C.D. Tavenor: The Mind, Synthetic Intelligence, and Morality.

Let’s talk about the mind.

As humans, we assume the way we think is the only way people can think. We see this over and over again, even in intraspecies relationships. When someone perceives the world differently, we view them as “weird” or “abnormal” or “different.” In extreme cases, we take our pitchforks and chase them out of town . . . or we engage in even worse violence.

Yet the arrogance of our brains to believe the way we think is the only way to think. Just consider the diversity of people across the planet, and the millions of ways a person might answer the question, “what is good?” Even within the American culture, that question doesn’t have an answer. When we explore the perspectives of the thousands of religions, cultures, and ethos of the world . . . the possibilities are endless.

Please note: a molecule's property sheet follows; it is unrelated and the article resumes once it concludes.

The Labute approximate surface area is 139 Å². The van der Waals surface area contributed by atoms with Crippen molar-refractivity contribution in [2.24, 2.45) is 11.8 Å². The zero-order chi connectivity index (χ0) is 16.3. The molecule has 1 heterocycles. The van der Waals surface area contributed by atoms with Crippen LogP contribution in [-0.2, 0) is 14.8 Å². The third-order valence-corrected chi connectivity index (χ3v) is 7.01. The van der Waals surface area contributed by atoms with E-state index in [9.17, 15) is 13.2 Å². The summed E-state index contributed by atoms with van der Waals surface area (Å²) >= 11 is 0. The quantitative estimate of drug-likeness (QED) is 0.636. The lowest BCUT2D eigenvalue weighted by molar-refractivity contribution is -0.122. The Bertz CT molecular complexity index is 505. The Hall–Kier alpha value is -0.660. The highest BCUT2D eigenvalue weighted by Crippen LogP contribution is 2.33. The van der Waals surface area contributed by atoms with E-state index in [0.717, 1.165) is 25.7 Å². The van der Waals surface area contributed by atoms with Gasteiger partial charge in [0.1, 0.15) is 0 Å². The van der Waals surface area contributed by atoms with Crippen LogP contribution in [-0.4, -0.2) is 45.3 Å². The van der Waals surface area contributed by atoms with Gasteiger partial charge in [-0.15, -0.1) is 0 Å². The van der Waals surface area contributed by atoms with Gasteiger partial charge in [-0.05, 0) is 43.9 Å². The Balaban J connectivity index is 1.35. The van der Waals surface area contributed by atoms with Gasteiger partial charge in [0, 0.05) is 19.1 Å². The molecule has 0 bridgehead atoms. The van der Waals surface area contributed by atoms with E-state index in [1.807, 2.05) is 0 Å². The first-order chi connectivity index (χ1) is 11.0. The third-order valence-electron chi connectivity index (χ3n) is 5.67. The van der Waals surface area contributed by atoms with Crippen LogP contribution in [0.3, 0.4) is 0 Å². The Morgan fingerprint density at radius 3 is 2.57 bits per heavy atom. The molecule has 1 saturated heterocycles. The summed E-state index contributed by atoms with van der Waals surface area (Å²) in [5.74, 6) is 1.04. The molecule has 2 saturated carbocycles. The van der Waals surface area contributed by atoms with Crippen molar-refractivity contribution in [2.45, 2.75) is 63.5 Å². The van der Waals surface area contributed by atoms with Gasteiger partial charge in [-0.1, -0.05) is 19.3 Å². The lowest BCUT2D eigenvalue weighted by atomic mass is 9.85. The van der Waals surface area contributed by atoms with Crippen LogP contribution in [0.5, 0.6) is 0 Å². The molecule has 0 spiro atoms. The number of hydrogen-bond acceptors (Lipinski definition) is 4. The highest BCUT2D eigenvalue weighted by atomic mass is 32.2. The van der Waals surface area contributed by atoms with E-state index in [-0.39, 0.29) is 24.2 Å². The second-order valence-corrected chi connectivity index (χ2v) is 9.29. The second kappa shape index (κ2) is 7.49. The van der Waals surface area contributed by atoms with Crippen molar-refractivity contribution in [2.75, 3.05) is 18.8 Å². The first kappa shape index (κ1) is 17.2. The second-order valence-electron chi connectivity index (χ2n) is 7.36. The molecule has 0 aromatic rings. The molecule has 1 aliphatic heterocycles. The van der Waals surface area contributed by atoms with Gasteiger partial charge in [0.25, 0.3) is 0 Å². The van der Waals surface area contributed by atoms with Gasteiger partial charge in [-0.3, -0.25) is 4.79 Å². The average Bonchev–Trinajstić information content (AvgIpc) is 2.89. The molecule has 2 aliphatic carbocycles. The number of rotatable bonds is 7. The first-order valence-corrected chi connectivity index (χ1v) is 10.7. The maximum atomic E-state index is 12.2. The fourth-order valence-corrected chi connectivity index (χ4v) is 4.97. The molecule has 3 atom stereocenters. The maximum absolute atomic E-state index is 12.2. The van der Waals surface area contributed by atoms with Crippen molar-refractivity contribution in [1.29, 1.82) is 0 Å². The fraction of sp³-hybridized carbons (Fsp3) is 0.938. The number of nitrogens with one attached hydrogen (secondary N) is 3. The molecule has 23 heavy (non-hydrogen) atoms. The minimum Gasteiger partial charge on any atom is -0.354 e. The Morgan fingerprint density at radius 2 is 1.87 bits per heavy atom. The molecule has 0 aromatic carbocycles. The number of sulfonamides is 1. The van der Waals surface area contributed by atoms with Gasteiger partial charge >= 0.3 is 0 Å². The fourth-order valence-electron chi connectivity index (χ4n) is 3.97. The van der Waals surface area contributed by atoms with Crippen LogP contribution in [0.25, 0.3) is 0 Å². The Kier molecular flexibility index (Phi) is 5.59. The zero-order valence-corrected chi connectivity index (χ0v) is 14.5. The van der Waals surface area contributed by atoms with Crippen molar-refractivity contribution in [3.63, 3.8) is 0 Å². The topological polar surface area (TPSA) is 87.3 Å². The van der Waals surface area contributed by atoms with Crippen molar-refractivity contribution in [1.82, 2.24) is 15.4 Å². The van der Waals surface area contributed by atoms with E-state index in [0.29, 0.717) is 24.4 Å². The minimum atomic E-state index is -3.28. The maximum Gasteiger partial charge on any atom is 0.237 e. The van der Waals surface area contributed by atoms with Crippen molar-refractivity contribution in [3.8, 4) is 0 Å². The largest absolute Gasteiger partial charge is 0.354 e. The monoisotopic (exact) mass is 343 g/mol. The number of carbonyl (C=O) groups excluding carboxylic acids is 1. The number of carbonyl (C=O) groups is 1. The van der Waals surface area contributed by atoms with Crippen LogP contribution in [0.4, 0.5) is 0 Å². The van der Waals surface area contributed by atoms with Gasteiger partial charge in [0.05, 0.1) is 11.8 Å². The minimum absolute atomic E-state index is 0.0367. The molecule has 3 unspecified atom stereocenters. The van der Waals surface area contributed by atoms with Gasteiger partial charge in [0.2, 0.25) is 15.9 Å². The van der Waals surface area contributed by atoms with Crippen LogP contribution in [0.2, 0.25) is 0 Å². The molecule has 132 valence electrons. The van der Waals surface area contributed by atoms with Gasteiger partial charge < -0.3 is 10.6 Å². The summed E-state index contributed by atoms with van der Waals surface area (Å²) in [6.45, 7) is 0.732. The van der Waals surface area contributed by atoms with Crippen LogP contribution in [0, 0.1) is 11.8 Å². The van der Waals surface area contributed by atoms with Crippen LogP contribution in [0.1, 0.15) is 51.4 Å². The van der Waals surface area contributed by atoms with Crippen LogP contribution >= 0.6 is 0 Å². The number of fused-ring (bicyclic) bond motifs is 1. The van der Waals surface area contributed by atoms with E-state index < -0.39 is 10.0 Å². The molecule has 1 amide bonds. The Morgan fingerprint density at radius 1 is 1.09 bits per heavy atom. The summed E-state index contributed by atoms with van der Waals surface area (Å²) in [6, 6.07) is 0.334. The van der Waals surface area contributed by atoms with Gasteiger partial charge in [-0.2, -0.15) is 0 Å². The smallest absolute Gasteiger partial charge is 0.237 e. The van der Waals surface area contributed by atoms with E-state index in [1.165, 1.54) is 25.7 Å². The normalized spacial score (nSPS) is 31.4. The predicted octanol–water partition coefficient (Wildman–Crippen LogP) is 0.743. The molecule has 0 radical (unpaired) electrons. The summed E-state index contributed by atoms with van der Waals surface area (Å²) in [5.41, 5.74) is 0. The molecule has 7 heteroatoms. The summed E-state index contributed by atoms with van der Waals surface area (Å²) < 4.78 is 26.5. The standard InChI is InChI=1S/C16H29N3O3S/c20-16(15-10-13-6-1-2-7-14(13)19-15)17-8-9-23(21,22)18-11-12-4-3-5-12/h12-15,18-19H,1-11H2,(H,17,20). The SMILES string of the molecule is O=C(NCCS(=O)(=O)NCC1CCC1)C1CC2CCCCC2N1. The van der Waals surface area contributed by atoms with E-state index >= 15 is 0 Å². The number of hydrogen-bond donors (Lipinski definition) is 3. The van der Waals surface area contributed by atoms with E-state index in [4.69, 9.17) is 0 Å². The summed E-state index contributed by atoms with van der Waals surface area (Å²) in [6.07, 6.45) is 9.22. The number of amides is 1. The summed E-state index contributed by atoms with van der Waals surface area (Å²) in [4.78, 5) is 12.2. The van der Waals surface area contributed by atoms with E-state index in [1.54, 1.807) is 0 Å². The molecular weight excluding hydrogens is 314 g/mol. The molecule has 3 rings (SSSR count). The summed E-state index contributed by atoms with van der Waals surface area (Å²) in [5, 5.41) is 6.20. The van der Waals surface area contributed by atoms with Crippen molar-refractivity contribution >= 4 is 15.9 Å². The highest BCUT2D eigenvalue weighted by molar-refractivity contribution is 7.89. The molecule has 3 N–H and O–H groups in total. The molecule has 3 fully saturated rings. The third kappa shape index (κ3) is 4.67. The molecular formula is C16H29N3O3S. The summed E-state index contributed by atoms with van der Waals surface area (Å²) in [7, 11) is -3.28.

So humans have millions of ways to view the world. Millions of ways to approach problems. Yet those approaches are fundamentally constrained by the way the brain works. We’re products of evolution; we can only see the world with two eyes, hear sounds with two ears, taste with one tongue. Imagine how evolution could have produced a different mind.

Then what would happen if we developed a different mind. An artificial one, inspired by the way we think, yet fundamentally its own creature.

In First of Their Kind, I explore what it would mean for humanity to create a conscious,first of their kind thinking, non-programmed mind. I call it synthetic intelligence, because it is distinctly different from what we traditionally consider “artificial” intelligence. Whether in literature or our cultural zeitgeist, we always think of A.I. as a computer program, designed for sapience and capable of thought on levels unimaginable. You see it in Terminator, I, Robot, 2001: A Space Odyssey, and countless other films.

Often, these A.I. are terrifying beings; when they reach their moment of omniscience, they transform into a monster that the human protagonist must defeat.

I propose an alternative take on intelligence. On consciousness. Instead of a program, what if we could create a synthetic brain, a construct capable of producing thought similar to that of a human? Modern AI research is exploring this type of mind, so it’s not too far-fetched.